Edna Lewis's cookbooks helped define American Southern cooking in the twentieth century.
For a number of years, In Pursuit of Flavor, her third book, originally released in 1988, was been out of print. So we're glad to see this handsome new edition from Knopf, publishers of her Taste of Country Cooking.
"I learned about cooking and flavor as a child..." Lewis writes. "In those days, we lived by the seasons, and I quickly discovered that food tastes best when it is naturally ripe and ready to eat."
As much as we may now nod our heads in bland agreement, those words were remarkable more than thirty years ago; Lewis and other writers such as Perla Meyers, Jimmy Schmidt, and Alice Waters were refocusing public attention that had been captivated by abundance and worldwide access.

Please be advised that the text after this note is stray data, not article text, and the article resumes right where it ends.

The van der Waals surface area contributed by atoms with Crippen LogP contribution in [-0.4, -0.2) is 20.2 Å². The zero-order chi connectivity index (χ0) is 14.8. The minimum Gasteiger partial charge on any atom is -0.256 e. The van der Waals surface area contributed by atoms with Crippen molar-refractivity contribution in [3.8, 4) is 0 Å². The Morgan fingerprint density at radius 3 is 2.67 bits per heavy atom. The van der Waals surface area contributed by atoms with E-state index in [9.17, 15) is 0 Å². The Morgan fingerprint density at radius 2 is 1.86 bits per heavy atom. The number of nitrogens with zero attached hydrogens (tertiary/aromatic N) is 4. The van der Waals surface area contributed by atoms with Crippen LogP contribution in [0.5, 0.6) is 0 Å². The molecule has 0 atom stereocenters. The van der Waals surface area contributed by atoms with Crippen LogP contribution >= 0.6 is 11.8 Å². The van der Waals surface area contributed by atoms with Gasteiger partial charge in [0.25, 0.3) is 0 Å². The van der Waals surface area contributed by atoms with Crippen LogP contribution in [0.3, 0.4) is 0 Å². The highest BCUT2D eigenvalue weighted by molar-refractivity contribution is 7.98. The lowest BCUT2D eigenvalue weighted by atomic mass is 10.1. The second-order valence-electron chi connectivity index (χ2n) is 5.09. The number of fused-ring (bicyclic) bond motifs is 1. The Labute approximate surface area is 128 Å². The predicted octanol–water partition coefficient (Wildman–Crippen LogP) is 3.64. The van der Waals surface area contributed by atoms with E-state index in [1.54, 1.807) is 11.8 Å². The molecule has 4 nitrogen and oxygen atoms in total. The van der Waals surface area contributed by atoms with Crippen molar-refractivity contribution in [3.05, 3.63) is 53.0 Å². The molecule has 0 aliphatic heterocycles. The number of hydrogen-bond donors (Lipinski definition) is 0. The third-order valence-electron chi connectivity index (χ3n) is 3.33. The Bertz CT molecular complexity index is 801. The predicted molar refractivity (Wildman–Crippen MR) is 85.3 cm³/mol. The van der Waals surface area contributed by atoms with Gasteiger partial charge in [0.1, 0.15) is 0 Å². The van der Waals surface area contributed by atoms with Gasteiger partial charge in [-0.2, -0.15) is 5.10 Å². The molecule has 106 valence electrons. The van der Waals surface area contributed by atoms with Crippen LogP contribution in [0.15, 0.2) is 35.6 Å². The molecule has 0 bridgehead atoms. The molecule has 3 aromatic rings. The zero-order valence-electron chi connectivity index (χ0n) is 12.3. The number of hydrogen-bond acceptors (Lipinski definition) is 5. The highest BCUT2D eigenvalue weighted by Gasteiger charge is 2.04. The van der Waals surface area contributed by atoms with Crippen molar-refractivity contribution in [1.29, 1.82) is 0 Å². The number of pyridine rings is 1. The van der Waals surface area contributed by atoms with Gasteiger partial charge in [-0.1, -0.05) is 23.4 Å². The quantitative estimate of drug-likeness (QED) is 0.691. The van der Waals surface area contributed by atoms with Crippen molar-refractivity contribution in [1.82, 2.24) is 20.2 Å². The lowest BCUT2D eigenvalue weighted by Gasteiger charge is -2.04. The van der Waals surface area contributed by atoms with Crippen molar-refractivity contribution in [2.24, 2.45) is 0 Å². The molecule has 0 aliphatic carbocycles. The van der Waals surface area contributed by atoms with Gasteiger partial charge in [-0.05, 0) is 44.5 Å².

The recipes in In Pursuit of Flavor are clearly informed by Lewis's childhood in Virginia, but also by her years as a fine dining chef in NYC. It's easy to imagine her growing up eating poached eggs on slices of country ham, or panfried oysters with cornmeal coating, or peach cobbler. But her own creative genius is at work in dishes such as pan-braised spareribs with sherry-ginger sauce, Gulf snapper with black olive mayonnaise, or a meticulous rabbit pāté.
Yet no matter the origins of the recipes, Lewis's concern is always with making the most of food at the height of its appeal.
Hardcover. Line illustrations.